In addition to support and maintenance work, Kanban can be used very effectively for new software projects as well with an experienced team. Because the team will focus on flow and limiting WIP and may be able to reduce the amount of planning and retrospective meetings that they have to conduct they may be able to produce work even faster than Scrum teams that essentially stop work for extended periods every sprint to conduct their ceremonies. In addition, work moving through a Kanban system should still be vertical slices of potentially releasable software, making it a great fit for an organization that is able to leverage continuous delivery. Instead of waiting to release new features at the end of a two or three week sprint, these features can be released as soon as they make their way through the board.

If however, the team is not at this level of maturity and the expected change in requirements during the sprints is low, Scrum may be a better fit for the team. If this is the case, there is a strong effort within the organization on accurate prioritization and respecting the sprint backlog as to allow the team to devote their focus on completing the work they have committed to during their sprint planning.

​3. Effectiveness of Existing Process

How is the team’s process currently working? Is the team working efficiently? Are they and their partners satisfied with the amount of work that is produced? Are they satisfied with the level of quality? If so, teams may be reluctant to take on the big changes that would likely come with adopting Scrum. Kanban on the other hand focuses on incremental process improvement and can be applied to pretty much any existing process. The team can model their workflow visually, develop agreements on work-in-progress (WIP) limits with upstream and downstream partners and build trust. Slowly the team can start to make changes and take advantage of more advanced Kanban concepts(statistical process control, ad hoc queue replenishment sessions, smaller buffers, stricter WIP limits, etc.) to make their process even better.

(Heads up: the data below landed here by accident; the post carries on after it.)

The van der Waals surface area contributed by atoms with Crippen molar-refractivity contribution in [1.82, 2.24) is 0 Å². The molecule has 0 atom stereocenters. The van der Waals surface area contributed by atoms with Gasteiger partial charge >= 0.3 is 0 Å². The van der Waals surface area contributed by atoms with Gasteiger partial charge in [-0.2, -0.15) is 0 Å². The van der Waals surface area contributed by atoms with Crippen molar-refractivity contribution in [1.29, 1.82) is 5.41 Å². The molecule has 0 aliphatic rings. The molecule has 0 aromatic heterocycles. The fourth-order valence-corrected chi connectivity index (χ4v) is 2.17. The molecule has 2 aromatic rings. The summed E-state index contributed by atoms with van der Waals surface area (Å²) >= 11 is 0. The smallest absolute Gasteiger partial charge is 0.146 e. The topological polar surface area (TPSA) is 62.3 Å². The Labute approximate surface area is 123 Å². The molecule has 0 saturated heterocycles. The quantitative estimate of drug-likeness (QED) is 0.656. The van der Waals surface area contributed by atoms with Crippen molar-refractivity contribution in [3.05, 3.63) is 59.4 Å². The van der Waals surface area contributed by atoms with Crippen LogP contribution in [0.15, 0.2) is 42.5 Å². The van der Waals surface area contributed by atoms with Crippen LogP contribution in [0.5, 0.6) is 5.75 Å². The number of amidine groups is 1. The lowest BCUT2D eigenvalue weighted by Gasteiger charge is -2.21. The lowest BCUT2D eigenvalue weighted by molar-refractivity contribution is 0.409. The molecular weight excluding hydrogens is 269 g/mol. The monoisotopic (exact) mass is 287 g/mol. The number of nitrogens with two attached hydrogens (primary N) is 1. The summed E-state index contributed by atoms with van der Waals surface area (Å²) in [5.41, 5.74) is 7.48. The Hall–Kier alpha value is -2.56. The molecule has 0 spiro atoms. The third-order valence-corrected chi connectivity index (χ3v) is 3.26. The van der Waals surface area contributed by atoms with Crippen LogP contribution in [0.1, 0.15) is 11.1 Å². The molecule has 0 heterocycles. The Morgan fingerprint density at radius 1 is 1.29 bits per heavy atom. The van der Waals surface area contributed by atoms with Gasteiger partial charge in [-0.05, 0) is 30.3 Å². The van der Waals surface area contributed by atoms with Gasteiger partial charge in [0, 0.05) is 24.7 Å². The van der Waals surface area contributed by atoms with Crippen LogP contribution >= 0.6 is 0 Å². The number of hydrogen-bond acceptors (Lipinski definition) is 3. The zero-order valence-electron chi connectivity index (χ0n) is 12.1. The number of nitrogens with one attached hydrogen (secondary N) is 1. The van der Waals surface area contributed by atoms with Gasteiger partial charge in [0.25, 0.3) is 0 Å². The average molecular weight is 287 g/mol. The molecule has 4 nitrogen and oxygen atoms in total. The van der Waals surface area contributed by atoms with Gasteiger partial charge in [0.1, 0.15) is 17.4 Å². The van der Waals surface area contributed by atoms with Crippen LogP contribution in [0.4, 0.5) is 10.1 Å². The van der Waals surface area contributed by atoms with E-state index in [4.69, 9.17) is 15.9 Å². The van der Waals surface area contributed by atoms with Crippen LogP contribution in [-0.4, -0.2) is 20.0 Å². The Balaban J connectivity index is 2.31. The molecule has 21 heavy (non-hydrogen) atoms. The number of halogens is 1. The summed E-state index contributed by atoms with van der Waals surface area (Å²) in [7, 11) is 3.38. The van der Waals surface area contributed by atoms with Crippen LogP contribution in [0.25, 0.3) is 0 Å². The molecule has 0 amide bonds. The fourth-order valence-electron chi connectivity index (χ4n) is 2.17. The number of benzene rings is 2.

​4. Rigidity of Project Deadlines and Level of Required Planning

For organizations moving from a rigid waterfall style where everything is planned up front and there are deadlines for each specific phase of the software development lifecycle, it can be difficult to adopt the more loosely defined and flexible timelines or scope that is common in Agile projects. For those that have never worked in an Agile environment before, having to work together with team members and upstream and downstream partners to coordinate when planning, demos, releases, retrospectives, etc., can be a lot to handle. For this reason, for projects that have a stricter deadline or require a little more upfront planning can benefit from the structure that Scrum offers. When Scrum projects begin there will be a sprint 0 (sometimes this will even be a little longer than the time-box for subsequent sprints) where the Scrum team will meet and begin to break down work from the backlog, understand dependencies, and come up with a release plan that will give a rough idea of what work will be released within a set amount of time (this will vary, but 3-6 months is not uncommon). At the end of every sprint, the team will present the work they have completed and make adjustments to the release plan as necessary. Having this level of structure and short feedback loops for new teams can be very helpful in helping them to manage tighter deadlines.